Fifth time was the charm.

They were in his jacket pocket the whole time, caught in headphones or something equally innocuous.

Once we'd all beaten him senseless, we piled him bloodied and broken behind the wheel of the van and we limped back to the Travelodge. Duggers was in an understandably black mood, having been looking forward to a good night's sleep before showcasing his awesome vocal talents in front of what was bound to be a large crowd. Speed had gone back to Kiddy, and after dropping our singer at the 'lodge Swifty and I ventured off in search of Ginsters. Returning with snacks we were greeted with the news that Speed was currently racing back home to attend to a family emergency. I won't go into the details in this diary, but our thoughts were all with him and his family.

In the morning, we accepted the state of play that Hulloween would not be opening Titans Of Tribute after all, as we had to focus all our energies on locating a bass player for the headline slot. Rescue was found in the form of Kev, the bass player with Yorkshire-based Iron Maiden tribute Iron-On Maiden. Kev put down his breakfast and raced up the motorway. What a hero!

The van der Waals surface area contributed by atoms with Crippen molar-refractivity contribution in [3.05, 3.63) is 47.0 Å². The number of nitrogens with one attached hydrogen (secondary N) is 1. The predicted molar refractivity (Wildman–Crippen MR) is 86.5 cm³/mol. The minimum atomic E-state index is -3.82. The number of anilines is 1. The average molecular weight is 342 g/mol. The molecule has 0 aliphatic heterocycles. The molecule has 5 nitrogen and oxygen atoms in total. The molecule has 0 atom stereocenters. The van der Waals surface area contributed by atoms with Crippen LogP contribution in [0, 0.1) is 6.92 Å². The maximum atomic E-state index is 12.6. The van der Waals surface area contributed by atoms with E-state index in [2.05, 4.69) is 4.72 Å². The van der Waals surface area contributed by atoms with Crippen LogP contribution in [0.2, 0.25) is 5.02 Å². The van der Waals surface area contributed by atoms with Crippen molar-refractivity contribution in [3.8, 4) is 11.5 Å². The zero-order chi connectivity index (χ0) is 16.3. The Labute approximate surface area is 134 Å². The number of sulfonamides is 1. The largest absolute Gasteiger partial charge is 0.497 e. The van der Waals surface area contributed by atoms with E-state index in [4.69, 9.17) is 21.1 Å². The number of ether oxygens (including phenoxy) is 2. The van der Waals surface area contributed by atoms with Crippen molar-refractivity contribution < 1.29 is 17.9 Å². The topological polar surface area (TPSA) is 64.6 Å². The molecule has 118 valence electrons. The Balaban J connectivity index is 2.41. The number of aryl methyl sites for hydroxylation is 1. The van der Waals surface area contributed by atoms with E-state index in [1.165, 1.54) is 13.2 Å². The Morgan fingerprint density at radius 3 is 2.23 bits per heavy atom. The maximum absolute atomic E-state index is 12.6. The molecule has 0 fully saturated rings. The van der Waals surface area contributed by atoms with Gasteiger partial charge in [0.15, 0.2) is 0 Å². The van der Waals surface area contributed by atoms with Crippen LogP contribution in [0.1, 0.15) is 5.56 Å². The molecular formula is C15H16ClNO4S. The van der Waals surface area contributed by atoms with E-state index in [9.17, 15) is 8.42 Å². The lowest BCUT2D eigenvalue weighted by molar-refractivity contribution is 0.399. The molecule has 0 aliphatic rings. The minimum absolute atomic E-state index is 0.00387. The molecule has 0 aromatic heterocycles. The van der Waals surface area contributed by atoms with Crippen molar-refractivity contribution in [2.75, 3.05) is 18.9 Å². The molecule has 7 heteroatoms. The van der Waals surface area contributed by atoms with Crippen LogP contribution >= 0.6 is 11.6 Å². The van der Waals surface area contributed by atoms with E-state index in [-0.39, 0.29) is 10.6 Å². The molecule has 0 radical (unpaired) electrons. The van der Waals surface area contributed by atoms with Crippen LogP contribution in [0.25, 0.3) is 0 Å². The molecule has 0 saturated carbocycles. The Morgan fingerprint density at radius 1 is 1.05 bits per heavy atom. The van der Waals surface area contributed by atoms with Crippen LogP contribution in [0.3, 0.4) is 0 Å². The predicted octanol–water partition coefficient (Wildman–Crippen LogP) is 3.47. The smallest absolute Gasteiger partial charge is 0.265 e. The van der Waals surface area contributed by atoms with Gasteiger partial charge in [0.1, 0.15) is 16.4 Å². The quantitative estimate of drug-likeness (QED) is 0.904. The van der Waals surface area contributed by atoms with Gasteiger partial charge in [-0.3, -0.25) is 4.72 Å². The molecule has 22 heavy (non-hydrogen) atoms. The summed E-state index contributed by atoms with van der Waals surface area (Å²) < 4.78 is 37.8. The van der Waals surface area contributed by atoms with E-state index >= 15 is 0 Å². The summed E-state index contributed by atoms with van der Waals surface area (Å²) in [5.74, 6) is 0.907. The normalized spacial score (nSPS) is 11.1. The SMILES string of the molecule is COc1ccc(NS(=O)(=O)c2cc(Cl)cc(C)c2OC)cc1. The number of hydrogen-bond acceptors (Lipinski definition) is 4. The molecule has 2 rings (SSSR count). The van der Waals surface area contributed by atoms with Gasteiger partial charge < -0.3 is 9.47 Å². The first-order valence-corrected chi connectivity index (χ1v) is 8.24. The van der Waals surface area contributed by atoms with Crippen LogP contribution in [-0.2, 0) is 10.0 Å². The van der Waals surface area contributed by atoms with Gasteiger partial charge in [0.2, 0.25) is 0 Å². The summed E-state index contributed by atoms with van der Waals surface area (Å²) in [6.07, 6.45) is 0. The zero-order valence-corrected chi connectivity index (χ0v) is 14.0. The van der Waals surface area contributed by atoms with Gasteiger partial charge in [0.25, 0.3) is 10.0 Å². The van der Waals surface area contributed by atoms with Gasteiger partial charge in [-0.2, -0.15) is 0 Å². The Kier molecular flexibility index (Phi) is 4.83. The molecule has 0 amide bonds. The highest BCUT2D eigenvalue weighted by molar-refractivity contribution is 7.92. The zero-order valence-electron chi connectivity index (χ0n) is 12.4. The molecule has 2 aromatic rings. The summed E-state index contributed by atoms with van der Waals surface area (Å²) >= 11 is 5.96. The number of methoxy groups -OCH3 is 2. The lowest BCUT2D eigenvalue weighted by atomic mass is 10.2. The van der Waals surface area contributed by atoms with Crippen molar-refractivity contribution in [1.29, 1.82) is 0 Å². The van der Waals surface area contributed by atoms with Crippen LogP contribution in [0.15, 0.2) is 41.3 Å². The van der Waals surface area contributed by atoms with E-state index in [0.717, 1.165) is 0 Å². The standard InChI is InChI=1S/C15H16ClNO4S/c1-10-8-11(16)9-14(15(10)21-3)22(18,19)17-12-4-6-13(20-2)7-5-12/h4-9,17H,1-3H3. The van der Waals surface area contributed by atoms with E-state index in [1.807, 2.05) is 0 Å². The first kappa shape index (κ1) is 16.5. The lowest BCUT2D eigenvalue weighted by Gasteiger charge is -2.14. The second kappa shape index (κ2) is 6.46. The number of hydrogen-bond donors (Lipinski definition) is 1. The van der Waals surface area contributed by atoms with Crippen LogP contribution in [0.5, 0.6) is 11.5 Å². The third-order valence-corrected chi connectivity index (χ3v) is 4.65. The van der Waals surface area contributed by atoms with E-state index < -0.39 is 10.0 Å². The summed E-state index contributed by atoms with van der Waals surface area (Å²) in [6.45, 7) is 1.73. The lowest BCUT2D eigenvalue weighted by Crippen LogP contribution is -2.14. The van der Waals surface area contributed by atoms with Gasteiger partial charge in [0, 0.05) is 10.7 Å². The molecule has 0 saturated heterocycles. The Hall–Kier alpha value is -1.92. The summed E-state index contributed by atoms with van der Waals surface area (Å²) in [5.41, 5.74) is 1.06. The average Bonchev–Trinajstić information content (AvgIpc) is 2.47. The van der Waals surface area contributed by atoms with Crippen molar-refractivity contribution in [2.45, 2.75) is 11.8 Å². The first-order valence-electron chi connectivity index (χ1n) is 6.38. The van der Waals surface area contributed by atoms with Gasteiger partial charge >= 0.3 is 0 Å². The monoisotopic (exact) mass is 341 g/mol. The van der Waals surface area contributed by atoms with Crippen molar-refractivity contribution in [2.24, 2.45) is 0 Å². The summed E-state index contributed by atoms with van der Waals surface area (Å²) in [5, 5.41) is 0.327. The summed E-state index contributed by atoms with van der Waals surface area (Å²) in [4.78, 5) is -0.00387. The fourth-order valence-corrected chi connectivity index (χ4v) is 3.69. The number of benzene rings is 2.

Our next slap in the face came upon arrival at the NEC. Apparently we weren't allowed to use the stage set that we'd splashed out on. Change-over times didn't allow. Bugger.

At least Southampton got a show!

We took this in our stride as just another piece of bad luck in a year that, for Hi-On, has been riddled with epic failures. We can only hope for better in 2010. After loading all the gear into the backstage area and explaining our predicament to the very understanding organisers, I wandered off with my good friend Eddie's Mum for a look round the exhibition. There was some fantastic gear to be had, and I had to literally tear myself away from the Patrick Eggle stand. I ended up buying some rather silly instruments from Kid's Play music for my nephew. You can give a four month-old a kazoo, can't you? Oh well. He won't know. I returned to our dressing room to find free beer and food. This made me a very happy Hurry. While we munched we were interviewed by Phoenix Radio, a local radio station who were covering the event. Around this time Kev arrived and was greeted as a true hero.